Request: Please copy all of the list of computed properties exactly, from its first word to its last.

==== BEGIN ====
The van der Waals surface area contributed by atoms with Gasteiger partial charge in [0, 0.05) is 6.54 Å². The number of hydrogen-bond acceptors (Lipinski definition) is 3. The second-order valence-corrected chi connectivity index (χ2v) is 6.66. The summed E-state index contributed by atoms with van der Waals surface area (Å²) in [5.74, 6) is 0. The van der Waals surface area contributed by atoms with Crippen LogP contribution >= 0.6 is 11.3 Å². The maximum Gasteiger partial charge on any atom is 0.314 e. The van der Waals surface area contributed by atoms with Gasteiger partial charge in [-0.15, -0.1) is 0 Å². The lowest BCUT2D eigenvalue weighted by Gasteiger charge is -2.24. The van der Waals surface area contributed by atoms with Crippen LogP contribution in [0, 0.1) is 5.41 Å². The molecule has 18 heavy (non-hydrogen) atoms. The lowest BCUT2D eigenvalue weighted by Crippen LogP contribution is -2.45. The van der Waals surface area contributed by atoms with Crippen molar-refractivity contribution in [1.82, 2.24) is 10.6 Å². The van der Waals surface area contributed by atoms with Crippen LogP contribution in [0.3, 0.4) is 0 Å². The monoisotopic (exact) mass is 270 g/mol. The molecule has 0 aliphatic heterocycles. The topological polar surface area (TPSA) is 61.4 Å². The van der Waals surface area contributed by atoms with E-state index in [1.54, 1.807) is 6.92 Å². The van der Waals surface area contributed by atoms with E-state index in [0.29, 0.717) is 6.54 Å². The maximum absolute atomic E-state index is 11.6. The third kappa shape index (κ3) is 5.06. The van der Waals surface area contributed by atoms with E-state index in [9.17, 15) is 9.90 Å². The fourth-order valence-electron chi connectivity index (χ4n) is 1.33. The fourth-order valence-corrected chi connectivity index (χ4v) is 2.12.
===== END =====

The van der Waals surface area contributed by atoms with Gasteiger partial charge in [0, 0.05) is 6.54 Å². The number of hydrogen-bond acceptors (Lipinski definition) is 3. The second-order valence-corrected chi connectivity index (χ2v) is 6.66. The summed E-state index contributed by atoms with van der Waals surface area (Å²) in [5.74, 6) is 0. The van der Waals surface area contributed by atoms with Crippen LogP contribution >= 0.6 is 11.3 Å². The maximum Gasteiger partial charge on any atom is 0.314 e. The van der Waals surface area contributed by atoms with Gasteiger partial charge in [-0.15, -0.1) is 0 Å². The lowest BCUT2D eigenvalue weighted by Gasteiger charge is -2.24. The van der Waals surface area contributed by atoms with Crippen LogP contribution in [0, 0.1) is 5.41 Å². The molecule has 18 heavy (non-hydrogen) atoms. The lowest BCUT2D eigenvalue weighted by Crippen LogP contribution is -2.45. The van der Waals surface area contributed by atoms with Crippen molar-refractivity contribution in [1.82, 2.24) is 10.6 Å². The van der Waals surface area contributed by atoms with Crippen LogP contribution in [0.3, 0.4) is 0 Å². The monoisotopic (exact) mass is 270 g/mol. The molecule has 0 aliphatic heterocycles. The topological polar surface area (TPSA) is 61.4 Å². The van der Waals surface area contributed by atoms with E-state index in [1.54, 1.807) is 6.92 Å². The van der Waals surface area contributed by atoms with E-state index in [0.29, 0.717) is 6.54 Å². The maximum absolute atomic E-state index is 11.6. The third kappa shape index (κ3) is 5.06. The van der Waals surface area contributed by atoms with E-state index in [9.17, 15) is 9.90 Å². The fourth-order valence-electron chi connectivity index (χ4n) is 1.33. The fourth-order valence-corrected chi connectivity index (χ4v) is 2.12.